2. Property Concerns:

When writing property coverage for personal lines consumers, agents are typically looking to cover homes and their contents. Property coverage for commercial consumers can cover a myriad of different building types – offices, storefronts, warehouses, etc. Contents coverage may cover any number of items, such as inventory, furniture, property of the business’ customers, and/or machinery.

3. Liability Concerns:

Commercial consumers will have broader concerns than personal lines consumers. Underwriters will consider four different liability exposures: premises, operations, products, and completed operations, while personal lines consumers primarily have only a premises exposure. Briefly, premises exposure is the potential that a claim could arise solely due to the condition of the property in which the business operates, operations exposure is the potential that a claim could arise in the process of the work the insured performs, products exposure is the potential that a claim could arise due to the products that the insured sells, and completed operations exposure is the potential that a claim could arise due to the work the insured performs after it is completed. Because businesses can have unique operations, it is important to understand which type of liability poses the most risk and would likely lead to a greater chance of claims.

4. Auto Insurance Concerns:

Businesses have many different needs when it comes to auto insurance. It is essential to understand who the drivers are and what the vehicles are used for. While these same principles apply when writing personal lines insurance, the variance in vehicles and uses are much greater on an auto insurance policy. Further, there are often additional regulations that apply to commercial risks. Drivers may be required to have special driver’s licenses depending on the size of the vehicles, and hauling certain commodities will require financial filings that will be new to the personal lines agent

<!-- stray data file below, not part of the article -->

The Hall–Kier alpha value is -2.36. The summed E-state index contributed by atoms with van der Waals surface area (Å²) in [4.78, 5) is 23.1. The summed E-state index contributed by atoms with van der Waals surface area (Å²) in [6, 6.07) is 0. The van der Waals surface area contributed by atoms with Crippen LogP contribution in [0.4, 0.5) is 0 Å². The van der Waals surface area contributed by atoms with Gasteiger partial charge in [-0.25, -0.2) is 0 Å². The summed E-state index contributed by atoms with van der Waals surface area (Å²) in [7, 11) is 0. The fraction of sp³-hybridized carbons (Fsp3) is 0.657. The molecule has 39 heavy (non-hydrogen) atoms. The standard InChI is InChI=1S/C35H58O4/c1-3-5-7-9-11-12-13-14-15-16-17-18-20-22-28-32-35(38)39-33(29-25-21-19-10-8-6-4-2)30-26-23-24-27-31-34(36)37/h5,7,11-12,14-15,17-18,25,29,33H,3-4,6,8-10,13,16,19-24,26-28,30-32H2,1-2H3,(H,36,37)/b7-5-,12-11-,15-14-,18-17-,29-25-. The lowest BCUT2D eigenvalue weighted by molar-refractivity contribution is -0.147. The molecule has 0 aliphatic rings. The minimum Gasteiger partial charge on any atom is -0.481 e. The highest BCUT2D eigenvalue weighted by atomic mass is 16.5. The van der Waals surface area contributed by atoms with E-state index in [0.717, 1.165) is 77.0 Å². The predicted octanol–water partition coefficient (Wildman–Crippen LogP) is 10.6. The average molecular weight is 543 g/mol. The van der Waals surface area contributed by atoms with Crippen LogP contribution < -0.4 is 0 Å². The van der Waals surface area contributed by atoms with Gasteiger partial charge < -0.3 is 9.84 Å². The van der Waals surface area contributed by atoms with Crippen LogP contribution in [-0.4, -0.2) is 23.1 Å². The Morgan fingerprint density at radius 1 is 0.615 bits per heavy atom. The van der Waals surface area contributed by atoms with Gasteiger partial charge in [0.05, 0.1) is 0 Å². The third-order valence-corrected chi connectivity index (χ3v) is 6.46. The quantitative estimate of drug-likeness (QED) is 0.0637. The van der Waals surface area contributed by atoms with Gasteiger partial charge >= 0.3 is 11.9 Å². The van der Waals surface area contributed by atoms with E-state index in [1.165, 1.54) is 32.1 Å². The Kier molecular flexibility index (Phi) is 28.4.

excerpts from:


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Michael Fillers, CPIA, NFIP
Morris Insurance Agency, LLC
3032 Dauphin Square Connector
Mobile, AL 36607

How I met JESUS in the flesh and HE saved me:

Matt 24:46-47-"Blessed is he whom his master will find at work when he arrives. Truly I tell you, he will put that one in charge of all his possessions."

Michael Fillers Insurance Blog:


Michael was born and raised in Mobile, AL. He is a graduate of the University of Alabama where he received his Bachelor’s Degree in Finance. He also has a Minor in Economics and completed a 10 Day course in International Economics with Emphasis on the Euro Dollar in Brussels, Belgium. He has been licensed in Life, Health (2003)  Property and Casualty since 2008. Participating in both industry and community organizations, he has received designations of CPIA (Certified Professional Insurance Agent) and NFIP (National Flood Insurance Program) as well as attended The Hartford Insurance School and Sales course.  He has served in many capacities with the Exchange Club of Mobile ( President, Vice President, President Elect and Luck of the Irish Cook Off Chair for three years.) He is also on their Board of Directors.  Michael has been a member of BNI since 2009 where is has served and President, Vice President, Event Coordinator, and Membership Services)  He has been on the board for the Llanfair South Yester Oaks Civic Association and is currently a member of the Lebanese-American Club of Mobile. Michael has been married to his wife Ann Lee since 2006 and has 4 children {Hollin(12), Ann Lee Adele(9), Brooks (7), Alice(4)} that keep him busy enjoying the beauty surrounding the south especially the water and beaches. Michael enjoys taking care of his client's needs and discussing insurance matters as The Insurance Guy.

Michael Fillers, CPIA, NFIP


Mobile, AL 36693

How I met JESUS in the flesh and HE saved me:

Matt 24:46-47-"Blessed is he whom his master will find at work when he arrives. Truly I tell you, he will put that one in charge of all his possessions."